Three of us are here in the snug kitchen, with pie crusts waiting for their filling. A fire crackles merrily in the wood stove, and in a few hours the family will gather, so we’re busy with preparations.
It wouldn’t be right to have a meal without the pies that have been a family tradition for who knows how long. My sister is stirring the filling for a lemon meringue pie, my mother is measuring the pecan pie ingredients, and I’m holding my grandmother’s rolling pin, wearing an apron, and dusting flour onto the delicate pie crust.
Rolling a crust is art and science, and the butter ingredient makes it tender to work with but makes a rich, flaky result that’s absolutely worth it. Some crusts roll easily into a perfect circle and transfer into the pie pan without incident; others insist on being some odd unnamable shape and try to rip or fold over going into the pan.
“Well, that way it’ll look homemade,” my mother comforts me when there’s a decidedly frumpy crust. Someday I might be able to produce uniformly flawless crusts, but they all taste good now. Now if you want to hear about great baking, you should have known my grandmother.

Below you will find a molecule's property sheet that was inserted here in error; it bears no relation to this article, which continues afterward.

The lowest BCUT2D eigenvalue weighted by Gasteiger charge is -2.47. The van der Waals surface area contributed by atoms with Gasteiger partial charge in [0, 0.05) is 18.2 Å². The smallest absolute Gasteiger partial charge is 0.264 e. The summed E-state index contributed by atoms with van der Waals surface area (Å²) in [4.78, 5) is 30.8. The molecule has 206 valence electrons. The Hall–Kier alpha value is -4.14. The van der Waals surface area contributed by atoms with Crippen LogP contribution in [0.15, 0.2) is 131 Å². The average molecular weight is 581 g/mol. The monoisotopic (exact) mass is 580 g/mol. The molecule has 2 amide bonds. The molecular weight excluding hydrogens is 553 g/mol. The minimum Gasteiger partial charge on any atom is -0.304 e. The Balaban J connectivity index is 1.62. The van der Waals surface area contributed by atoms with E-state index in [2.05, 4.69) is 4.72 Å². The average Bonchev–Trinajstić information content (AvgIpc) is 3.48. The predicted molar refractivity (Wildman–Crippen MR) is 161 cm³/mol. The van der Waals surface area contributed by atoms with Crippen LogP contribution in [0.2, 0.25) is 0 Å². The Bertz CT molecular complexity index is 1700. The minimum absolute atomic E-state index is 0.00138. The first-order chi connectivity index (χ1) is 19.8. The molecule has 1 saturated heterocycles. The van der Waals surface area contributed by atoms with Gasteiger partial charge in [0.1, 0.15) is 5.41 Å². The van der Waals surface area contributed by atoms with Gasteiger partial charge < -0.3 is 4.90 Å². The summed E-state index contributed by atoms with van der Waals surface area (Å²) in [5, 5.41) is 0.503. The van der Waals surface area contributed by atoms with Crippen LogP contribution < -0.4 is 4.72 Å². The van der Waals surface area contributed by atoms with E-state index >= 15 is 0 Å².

As I look down on my grandmother’s fancy ball-bearing rolling pin gliding smoothly over the crust, I remember the stories of her prolific baking career that won many blue ribbons at the county fairs. She worked in this same kitchen, and today we’re continuing the pie-baking legacy. I hope she’d be proud.
With our busy lives that often take us elsewhere, it’s lovely to have my mother, my sister, and I together working today, and I’m grateful for the holiday that lets us slow down. The easy conversation and the way we’re seamlessly working on different aspects of the pie operation is quite lovely.
The ingredients have been lovingly gathered as well — the nuts were a gift from a friend, the butter came from Abby, Peggy Sue, and Lorelei the family cows, and the eggs came from my laying hens.
After our group effort, there’s half a dozen pies in the oven and we move on to other meal preparations, but the lovely warm sweetness of baking pies fills the air as we work.
The joy of pie baking deserves to be shared, and that’s why I love my yearly time as the kitchen leader when our 4-H club bakes pies for the county fair food stand. It’s wonderful to see the youth of all ages roll up their sleeves and happily pitch in, some on crusts, some on fillings. The older ones have done this before, so they help the younger ones measure carefully and stir up the ingredients. With encouragement, they even try their hand at making weaved lattice tops. These pies, lovingly made, are the continuation of a tradition, and I’m so glad to be part of it.
At home today, the family has gathered and eaten the meal and the first plates have been cleared away. On my great-grandmother’s buffet the pies sit waiting, so we cut and pass the pieces around.
There’s something special about the pies and the stories behind them, but the best part of all is the people we share them with.
MARTHA HOFFMAN, is a freelance writer and diversified livestock farmer in rural Earlville.